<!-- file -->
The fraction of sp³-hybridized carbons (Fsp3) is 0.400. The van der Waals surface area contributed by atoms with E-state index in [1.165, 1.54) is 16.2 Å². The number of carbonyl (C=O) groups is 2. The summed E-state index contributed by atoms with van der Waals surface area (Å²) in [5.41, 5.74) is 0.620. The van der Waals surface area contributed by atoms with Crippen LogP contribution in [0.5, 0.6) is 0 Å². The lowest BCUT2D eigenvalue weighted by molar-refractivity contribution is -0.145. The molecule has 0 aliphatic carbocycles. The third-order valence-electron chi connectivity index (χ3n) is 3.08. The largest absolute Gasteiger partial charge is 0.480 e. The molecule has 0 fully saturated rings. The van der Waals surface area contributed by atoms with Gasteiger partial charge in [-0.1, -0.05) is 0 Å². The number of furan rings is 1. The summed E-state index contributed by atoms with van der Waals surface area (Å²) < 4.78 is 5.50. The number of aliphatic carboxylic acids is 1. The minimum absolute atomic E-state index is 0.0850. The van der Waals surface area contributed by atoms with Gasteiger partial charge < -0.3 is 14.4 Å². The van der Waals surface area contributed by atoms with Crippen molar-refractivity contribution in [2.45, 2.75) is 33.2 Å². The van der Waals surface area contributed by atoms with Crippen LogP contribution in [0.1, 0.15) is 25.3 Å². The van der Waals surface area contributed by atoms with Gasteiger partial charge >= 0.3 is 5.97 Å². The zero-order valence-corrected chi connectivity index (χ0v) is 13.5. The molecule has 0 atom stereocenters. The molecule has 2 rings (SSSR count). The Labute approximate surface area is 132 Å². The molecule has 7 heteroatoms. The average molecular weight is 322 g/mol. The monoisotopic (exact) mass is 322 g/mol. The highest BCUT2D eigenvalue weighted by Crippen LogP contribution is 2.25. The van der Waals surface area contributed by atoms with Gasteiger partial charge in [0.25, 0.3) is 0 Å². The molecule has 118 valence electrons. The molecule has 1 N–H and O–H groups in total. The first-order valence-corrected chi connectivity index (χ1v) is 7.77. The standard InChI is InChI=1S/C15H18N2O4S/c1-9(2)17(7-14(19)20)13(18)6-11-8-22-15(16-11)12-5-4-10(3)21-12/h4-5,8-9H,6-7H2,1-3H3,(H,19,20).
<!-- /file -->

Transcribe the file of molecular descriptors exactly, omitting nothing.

The fraction of sp³-hybridized carbons (Fsp3) is 0.400. The van der Waals surface area contributed by atoms with E-state index in [1.165, 1.54) is 16.2 Å². The number of carbonyl (C=O) groups is 2. The summed E-state index contributed by atoms with van der Waals surface area (Å²) in [5.41, 5.74) is 0.620. The van der Waals surface area contributed by atoms with Crippen LogP contribution in [0.5, 0.6) is 0 Å². The lowest BCUT2D eigenvalue weighted by molar-refractivity contribution is -0.145. The molecule has 0 aliphatic carbocycles. The third-order valence-electron chi connectivity index (χ3n) is 3.08. The largest absolute Gasteiger partial charge is 0.480 e. The molecule has 0 fully saturated rings. The van der Waals surface area contributed by atoms with Gasteiger partial charge in [-0.1, -0.05) is 0 Å². The number of furan rings is 1. The summed E-state index contributed by atoms with van der Waals surface area (Å²) < 4.78 is 5.50. The number of aliphatic carboxylic acids is 1. The minimum absolute atomic E-state index is 0.0850. The van der Waals surface area contributed by atoms with Gasteiger partial charge < -0.3 is 14.4 Å². The van der Waals surface area contributed by atoms with Crippen molar-refractivity contribution in [2.45, 2.75) is 33.2 Å². The van der Waals surface area contributed by atoms with Crippen LogP contribution in [0.1, 0.15) is 25.3 Å². The van der Waals surface area contributed by atoms with Gasteiger partial charge >= 0.3 is 5.97 Å². The zero-order valence-corrected chi connectivity index (χ0v) is 13.5. The molecule has 0 atom stereocenters. The molecule has 2 rings (SSSR count). The Labute approximate surface area is 132 Å². The molecule has 7 heteroatoms. The average molecular weight is 322 g/mol. The monoisotopic (exact) mass is 322 g/mol. The highest BCUT2D eigenvalue weighted by Crippen LogP contribution is 2.25. The van der Waals surface area contributed by atoms with Gasteiger partial charge in [0.25, 0.3) is 0 Å². The molecule has 118 valence electrons. The molecule has 1 N–H and O–H groups in total. The first-order valence-corrected chi connectivity index (χ1v) is 7.77. The standard InChI is InChI=1S/C15H18N2O4S/c1-9(2)17(7-14(19)20)13(18)6-11-8-22-15(16-11)12-5-4-10(3)21-12/h4-5,8-9H,6-7H2,1-3H3,(H,19,20).